BONUS POST: Thanks to Markku Tuovinen and his May pledge at the Doctor Xaos Patreon! Jared Sorensen once cogently explained why dungeons have doors: so the player-characters can break them down. Think about it; if you didn’t want them to do it, then you would have just put a wall there. Mind control in superhero comics is precisely the same in its purpose: so a hero can shake it off. Fully or just enough to resist doing the one single dastardly thing on which the villain’s plan hinges, either way.
I’d been reading comics for about four years. I had read Origin of Marvel Comics, and Son of Origins, I’d struggled with The Steranko History of Comics volume 1, I had my issues of FOOM coming in the mail, and I had an envelope stuffed with Marvel Value Stamps. I was eleven, I was finally afforded an allowance that didn’t vanish with a single candy bar, and more than anything in the world, and as far as real life is concerned, considering I’d already met Leonard Nimoy, I wanted to be in on the ground floor of a new, world-beating, mighty Marvel comic magazine. Read the rest of this entry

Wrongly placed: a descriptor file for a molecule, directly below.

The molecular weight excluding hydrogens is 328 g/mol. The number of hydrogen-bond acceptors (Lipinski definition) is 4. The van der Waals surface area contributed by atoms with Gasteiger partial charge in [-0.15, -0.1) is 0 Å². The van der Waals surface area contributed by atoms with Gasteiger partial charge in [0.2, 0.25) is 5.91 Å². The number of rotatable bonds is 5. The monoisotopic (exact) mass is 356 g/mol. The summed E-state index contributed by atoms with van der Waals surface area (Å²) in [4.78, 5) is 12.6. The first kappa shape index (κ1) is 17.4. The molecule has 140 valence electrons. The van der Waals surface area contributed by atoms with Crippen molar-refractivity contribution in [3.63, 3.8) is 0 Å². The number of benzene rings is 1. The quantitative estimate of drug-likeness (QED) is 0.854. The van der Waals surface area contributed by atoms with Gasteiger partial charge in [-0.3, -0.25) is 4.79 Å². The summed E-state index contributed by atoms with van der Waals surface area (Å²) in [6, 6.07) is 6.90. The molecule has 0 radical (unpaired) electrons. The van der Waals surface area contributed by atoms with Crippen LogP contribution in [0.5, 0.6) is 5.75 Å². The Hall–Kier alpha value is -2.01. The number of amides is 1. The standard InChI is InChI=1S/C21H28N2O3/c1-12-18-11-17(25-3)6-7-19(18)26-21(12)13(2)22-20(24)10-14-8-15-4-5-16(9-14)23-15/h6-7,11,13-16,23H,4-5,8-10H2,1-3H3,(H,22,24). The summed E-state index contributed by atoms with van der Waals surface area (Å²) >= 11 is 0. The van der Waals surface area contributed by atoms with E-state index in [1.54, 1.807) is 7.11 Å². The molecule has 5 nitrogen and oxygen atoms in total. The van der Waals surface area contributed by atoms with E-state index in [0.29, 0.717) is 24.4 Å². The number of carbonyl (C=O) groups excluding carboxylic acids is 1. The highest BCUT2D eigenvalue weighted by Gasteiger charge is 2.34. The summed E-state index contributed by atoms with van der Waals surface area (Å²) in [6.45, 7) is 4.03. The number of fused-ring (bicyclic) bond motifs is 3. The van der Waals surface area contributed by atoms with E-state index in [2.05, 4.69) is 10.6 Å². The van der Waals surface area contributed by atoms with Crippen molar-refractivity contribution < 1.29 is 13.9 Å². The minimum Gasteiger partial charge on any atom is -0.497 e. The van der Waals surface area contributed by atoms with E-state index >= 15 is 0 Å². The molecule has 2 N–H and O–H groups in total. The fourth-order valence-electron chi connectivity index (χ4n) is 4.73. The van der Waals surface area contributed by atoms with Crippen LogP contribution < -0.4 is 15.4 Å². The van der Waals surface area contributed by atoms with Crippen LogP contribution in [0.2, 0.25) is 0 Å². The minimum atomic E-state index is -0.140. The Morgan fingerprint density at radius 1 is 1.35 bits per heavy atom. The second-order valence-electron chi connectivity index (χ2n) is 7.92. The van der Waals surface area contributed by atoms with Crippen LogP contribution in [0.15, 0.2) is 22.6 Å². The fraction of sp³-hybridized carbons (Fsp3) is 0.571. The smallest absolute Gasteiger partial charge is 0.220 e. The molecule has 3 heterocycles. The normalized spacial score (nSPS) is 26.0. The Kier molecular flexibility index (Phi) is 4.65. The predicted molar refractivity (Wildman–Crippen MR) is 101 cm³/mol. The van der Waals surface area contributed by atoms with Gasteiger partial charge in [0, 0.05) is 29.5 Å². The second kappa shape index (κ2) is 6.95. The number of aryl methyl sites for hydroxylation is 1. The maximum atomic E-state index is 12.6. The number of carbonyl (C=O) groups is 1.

BONUS POST: Thanks to Markku Tuovinen and his March pledge at the Doctor Xaos Patreon!
Let’s say that you’re a comics creator or line editor, and probably due to simple absence or neglect of infrastructure, something gets written in that comic for real. Specifically, your villain character has a point. His or her grievance is valid. His or her rebellion is justified. His or her determination is admirable.